The kidnapping of migrants who travel through Mexico on their way to the United States has become a “systematic and generalized” practice by organized crime groups such as the Zetas, who demand ransom payments from families or recruit them into their ranks, according to a new report. In the report titled “Cuaderno Sobre Sequestro de Migrantes: Dimensión, Contexto y Testimonios de la Experiencia de la Migració en Tránsito por México” (“Notebook on the Kidnapping of Migrants: Dimensions, Context and Testimonies” Central American migrants from Honduras, Guatemala and El Salvador who escaped or were released from their kidnapping recount the torture, rape and inhumane treatment they received at the hands of the Zetas.
When rights groups began monitoring the situation in 2008, most kidnappings were short-lived and not particularly violent. Today migrants can be held for as long as a few months in so-called safe houses.
Extrapolating from findings from the National Commission of Human Rights 2011 report on migrants, which counted more than 10,000 kidnappings in six months, migrant rights advocates have calculated that as many as 20,000 migrants are kidnapped each year. (The commission’s findings have been challenged by government officials from other agencies saying they are exaggerated, but those agencies have not offered revised estimates.)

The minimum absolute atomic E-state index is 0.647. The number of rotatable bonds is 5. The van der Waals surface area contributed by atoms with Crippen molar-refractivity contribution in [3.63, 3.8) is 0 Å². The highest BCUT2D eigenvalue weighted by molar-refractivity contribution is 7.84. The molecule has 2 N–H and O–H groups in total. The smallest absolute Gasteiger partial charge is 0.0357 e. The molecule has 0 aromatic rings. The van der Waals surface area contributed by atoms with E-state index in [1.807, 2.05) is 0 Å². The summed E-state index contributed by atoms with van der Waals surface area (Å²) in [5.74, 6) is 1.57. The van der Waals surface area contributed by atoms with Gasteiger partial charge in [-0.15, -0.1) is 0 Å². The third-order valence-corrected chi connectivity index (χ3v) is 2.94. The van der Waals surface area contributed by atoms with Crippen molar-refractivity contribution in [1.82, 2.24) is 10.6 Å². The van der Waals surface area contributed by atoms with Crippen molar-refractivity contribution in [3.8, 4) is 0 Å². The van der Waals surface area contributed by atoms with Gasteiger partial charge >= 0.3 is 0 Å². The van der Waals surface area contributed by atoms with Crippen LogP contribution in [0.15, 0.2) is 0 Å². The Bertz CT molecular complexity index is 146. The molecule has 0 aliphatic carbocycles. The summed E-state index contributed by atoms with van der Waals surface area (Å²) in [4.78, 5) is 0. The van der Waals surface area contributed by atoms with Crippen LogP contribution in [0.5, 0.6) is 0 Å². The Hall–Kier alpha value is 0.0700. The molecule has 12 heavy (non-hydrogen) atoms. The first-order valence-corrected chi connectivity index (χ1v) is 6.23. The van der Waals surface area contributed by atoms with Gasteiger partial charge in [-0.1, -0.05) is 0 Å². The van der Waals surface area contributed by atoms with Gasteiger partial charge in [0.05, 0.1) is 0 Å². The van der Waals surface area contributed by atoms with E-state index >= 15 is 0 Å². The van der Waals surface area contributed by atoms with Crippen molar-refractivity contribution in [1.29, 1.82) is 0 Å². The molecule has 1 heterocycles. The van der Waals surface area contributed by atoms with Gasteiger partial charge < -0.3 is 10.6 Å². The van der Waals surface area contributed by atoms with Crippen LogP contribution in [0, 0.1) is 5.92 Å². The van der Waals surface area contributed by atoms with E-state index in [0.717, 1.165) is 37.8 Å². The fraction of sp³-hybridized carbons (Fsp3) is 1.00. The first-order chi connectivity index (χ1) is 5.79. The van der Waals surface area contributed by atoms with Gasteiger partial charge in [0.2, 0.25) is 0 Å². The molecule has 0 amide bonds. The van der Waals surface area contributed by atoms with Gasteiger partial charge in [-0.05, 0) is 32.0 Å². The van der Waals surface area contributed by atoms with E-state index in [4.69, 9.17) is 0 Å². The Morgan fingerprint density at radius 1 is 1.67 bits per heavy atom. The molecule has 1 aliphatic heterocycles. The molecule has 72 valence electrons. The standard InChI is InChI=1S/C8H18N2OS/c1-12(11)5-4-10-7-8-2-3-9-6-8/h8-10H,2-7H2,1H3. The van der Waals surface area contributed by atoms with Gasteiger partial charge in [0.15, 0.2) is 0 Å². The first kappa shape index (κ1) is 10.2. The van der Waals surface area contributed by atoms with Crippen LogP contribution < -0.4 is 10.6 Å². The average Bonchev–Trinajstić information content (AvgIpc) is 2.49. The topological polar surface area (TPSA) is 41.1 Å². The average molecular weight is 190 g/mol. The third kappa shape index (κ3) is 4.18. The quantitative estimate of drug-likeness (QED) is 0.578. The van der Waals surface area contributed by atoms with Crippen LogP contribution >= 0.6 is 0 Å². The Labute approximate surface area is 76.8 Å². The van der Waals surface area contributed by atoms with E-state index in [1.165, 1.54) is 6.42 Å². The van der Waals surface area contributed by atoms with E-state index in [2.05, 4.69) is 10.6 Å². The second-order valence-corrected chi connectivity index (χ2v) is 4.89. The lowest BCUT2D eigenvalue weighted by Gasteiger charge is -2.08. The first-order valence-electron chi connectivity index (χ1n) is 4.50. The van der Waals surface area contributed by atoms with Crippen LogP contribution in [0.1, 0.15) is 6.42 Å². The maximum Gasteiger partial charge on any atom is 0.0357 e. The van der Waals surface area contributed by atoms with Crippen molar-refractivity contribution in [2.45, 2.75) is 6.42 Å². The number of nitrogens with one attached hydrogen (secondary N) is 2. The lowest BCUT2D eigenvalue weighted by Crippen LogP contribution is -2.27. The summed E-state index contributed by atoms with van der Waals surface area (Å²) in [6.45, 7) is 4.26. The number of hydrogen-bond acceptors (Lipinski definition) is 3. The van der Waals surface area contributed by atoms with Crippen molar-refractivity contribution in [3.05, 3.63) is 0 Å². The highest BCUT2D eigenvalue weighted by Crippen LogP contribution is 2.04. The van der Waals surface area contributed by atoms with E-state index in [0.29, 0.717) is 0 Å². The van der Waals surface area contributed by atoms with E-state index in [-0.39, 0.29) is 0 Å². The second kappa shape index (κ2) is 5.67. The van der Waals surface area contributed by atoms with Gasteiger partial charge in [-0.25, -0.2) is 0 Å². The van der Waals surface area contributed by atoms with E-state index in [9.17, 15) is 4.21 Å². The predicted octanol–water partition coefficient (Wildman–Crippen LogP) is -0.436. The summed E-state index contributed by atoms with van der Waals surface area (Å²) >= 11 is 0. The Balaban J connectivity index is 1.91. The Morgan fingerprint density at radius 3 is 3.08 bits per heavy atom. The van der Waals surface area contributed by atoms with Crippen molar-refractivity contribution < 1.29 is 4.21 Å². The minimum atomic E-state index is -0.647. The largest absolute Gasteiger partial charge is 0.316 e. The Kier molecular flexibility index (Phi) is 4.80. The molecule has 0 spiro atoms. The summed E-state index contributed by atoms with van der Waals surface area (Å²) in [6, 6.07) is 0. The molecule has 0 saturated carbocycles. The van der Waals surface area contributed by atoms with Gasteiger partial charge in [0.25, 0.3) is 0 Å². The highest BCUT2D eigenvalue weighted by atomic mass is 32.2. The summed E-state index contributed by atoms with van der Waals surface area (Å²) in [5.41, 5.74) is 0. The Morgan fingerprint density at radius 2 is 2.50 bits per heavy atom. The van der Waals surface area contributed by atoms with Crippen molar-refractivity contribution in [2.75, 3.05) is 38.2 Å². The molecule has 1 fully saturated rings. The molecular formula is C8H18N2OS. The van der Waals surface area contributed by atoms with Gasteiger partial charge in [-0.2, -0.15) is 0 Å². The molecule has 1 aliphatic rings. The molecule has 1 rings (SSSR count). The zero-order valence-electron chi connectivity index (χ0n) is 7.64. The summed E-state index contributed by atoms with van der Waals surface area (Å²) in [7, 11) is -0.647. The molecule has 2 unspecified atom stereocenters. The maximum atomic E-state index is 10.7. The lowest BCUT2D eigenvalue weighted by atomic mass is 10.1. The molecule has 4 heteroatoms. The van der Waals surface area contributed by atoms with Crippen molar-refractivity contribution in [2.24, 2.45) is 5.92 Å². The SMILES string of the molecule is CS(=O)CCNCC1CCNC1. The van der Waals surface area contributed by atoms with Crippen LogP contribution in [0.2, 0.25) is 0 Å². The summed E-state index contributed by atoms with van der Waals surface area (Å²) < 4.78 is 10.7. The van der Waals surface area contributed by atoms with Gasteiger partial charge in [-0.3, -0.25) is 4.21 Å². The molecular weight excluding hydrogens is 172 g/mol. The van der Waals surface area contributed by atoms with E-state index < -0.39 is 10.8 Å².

Hostages are often tortured to be forced to give their captors the phone numbers of family members in the United States who can raise the ransom. Testimonies in the report describe how the hostages were beaten, raped, starved, deprived of sleep, and forced to watch the execution of others. Young men are often recruited into the ranks of the Zetas, who offer cars, cash and women, according to the report in the states of Tamaulipas, Zacatecas, y Coahuila, and in the city of Monterrey.
Criminal organizations demand anywhere between US$1,500 and US$5,000 to release the migrants leading the Commission on Human Rights to estimate that migrant kidnappers in Mexico are able to collect on average US$25 million in six months.
Read more: Honduras Weekly